14. webdog

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    The problem I have with #1 is the fact the text...word for word...would have God being less than truthful. If He already knew, to say "now I know" would seem to be deceptive. Abraham was righteous. He didn't need God to be deceptive to know that God understood his faith, in the same way we know God is omniscient, I'm sure he did too.
     
  15. npetreley

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    Or it would have the desired effect on Abraham. It's not a lie, even if God always knew.

    Righteousness was imputed to him.
     
  16. webdog

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    When? Abraham believed and it was credited as righteousness. He believed well before placing Isaac on the altar.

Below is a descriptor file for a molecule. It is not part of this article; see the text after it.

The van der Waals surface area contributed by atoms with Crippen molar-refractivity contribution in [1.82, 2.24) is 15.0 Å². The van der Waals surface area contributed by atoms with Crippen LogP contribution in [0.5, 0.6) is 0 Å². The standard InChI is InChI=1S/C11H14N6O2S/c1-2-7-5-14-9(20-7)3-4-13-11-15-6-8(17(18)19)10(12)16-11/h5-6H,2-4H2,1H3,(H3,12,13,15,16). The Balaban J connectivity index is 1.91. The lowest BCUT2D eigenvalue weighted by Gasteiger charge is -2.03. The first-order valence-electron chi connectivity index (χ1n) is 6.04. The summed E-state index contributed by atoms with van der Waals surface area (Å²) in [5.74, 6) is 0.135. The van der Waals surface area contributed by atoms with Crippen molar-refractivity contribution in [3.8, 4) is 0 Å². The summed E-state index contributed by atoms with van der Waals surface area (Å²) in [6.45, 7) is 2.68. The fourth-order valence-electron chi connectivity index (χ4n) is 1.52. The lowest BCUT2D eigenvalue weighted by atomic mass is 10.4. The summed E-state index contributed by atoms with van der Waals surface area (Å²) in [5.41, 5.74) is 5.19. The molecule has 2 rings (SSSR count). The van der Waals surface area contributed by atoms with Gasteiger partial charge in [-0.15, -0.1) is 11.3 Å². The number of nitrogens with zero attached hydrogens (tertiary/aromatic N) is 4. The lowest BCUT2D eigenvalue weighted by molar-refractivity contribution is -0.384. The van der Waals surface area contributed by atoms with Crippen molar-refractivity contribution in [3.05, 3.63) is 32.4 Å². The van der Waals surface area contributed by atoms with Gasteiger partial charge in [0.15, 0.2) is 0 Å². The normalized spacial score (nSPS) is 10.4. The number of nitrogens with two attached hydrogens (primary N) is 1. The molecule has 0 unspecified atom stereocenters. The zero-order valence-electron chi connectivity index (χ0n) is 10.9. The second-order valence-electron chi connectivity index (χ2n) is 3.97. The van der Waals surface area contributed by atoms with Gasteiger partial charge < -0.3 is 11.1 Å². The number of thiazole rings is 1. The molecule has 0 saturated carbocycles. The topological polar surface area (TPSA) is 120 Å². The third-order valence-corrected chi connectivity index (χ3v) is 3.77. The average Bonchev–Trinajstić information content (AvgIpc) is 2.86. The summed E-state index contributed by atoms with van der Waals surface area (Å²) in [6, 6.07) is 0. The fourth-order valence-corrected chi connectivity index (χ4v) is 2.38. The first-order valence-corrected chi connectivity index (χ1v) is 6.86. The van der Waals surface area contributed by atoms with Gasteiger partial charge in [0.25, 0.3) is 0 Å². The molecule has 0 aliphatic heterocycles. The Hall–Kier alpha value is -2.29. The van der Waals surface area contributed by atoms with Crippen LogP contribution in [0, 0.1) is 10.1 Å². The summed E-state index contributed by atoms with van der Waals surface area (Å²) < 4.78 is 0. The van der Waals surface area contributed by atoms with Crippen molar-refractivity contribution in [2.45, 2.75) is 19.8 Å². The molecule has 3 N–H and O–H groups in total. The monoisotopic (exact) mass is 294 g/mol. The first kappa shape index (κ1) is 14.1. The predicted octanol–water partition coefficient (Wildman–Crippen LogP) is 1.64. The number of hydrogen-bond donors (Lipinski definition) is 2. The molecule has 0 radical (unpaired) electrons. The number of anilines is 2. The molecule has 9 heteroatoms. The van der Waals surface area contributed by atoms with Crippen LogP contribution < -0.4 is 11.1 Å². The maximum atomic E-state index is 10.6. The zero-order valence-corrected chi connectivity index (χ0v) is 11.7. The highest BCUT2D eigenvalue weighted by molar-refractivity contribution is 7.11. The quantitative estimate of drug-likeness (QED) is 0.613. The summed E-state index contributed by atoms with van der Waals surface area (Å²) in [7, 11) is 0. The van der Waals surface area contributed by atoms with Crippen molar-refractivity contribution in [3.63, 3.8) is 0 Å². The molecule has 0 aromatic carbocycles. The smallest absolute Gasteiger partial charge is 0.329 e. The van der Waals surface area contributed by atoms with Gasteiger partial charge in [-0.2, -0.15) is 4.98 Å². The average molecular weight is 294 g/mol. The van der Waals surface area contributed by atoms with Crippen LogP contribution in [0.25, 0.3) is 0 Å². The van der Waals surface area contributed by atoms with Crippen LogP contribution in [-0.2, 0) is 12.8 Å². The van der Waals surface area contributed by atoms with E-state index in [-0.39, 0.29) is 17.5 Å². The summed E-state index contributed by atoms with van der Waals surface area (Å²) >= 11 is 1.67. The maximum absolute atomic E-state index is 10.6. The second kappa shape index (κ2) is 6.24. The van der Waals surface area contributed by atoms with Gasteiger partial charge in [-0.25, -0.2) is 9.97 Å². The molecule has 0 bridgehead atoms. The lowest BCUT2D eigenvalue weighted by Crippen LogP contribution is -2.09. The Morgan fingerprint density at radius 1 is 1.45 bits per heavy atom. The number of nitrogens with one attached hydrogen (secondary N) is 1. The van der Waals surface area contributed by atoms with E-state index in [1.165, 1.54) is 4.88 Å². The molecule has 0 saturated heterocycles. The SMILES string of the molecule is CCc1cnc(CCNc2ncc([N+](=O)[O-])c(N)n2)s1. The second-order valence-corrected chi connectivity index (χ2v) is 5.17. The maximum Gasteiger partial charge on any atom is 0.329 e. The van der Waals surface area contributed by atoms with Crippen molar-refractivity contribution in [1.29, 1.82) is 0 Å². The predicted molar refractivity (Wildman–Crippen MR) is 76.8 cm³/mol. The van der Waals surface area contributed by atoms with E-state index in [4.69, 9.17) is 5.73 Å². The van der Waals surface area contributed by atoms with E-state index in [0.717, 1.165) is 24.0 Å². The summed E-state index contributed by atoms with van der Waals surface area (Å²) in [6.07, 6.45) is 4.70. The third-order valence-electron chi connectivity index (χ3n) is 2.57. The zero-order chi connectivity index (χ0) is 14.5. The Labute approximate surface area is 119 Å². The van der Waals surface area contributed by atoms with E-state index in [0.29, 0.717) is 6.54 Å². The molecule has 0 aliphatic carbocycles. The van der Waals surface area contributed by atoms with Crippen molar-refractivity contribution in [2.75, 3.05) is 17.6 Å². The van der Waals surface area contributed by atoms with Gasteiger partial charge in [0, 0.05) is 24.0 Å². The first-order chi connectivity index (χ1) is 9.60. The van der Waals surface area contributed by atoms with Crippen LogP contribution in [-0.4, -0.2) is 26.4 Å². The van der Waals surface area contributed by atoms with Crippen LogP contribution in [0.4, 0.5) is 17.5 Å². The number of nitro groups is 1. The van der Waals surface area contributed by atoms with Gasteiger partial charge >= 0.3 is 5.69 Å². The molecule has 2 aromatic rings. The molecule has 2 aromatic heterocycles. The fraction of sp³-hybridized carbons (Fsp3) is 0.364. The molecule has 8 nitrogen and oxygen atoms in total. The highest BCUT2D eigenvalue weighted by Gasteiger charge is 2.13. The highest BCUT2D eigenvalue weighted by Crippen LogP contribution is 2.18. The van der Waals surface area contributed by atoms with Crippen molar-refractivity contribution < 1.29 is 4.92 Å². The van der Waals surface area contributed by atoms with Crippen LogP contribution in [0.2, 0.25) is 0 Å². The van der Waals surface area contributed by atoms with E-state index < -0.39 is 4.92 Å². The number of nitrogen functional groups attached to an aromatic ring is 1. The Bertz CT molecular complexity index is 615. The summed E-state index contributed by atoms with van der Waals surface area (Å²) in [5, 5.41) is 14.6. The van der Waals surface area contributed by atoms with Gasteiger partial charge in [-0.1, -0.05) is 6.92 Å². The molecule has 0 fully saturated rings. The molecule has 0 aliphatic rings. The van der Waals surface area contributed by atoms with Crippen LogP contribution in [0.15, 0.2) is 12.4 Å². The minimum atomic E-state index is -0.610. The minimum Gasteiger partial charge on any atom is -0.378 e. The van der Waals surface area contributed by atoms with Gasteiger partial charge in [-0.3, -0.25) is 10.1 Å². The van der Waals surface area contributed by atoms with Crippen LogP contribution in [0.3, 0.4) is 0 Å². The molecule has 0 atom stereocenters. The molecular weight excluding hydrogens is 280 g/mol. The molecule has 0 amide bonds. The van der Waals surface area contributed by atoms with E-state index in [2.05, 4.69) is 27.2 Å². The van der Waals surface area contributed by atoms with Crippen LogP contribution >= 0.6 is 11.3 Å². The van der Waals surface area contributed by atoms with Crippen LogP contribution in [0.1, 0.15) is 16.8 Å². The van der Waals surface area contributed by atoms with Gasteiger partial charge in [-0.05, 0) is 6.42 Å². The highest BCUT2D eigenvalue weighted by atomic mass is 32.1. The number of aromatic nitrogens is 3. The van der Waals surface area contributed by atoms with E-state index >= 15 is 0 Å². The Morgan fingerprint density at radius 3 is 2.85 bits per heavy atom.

17. Andy T.

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    Could a third possibility be that the Angel is speaking an idiom - a figure of speech? Almost like saying, "You obeyed the Lord, therefore your fear of God is proven."

    I think it is ultimately an expression for the benefit of Abraham (and for us), which is why Brandon's post (#3) is the best explanation on this thread so far.
     
    #17 Andy T., Apr 25, 2007
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  18. Andy T.

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    Thank you, Hawaiiski.
     
  19. reformedbeliever

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    Psalms 139 perfectly disproves those who think God is not all knowing before a man does anything.

    Psalms 139
    God's Omnipresence and Omniscience.
    For the choir director. A Psalm of David.
    1. O LORD, You have searched me and known {me.}
    2. You know when I sit down and when I rise up; You understand my thought from afar.
    3. You scrutinize my path and my lying down, And are intimately acquainted with all my ways.
    4. Even before there is a word on my tongue, Behold, O LORD, You know it all.
    5. You have enclosed me behind and before, And laid Your hand upon me.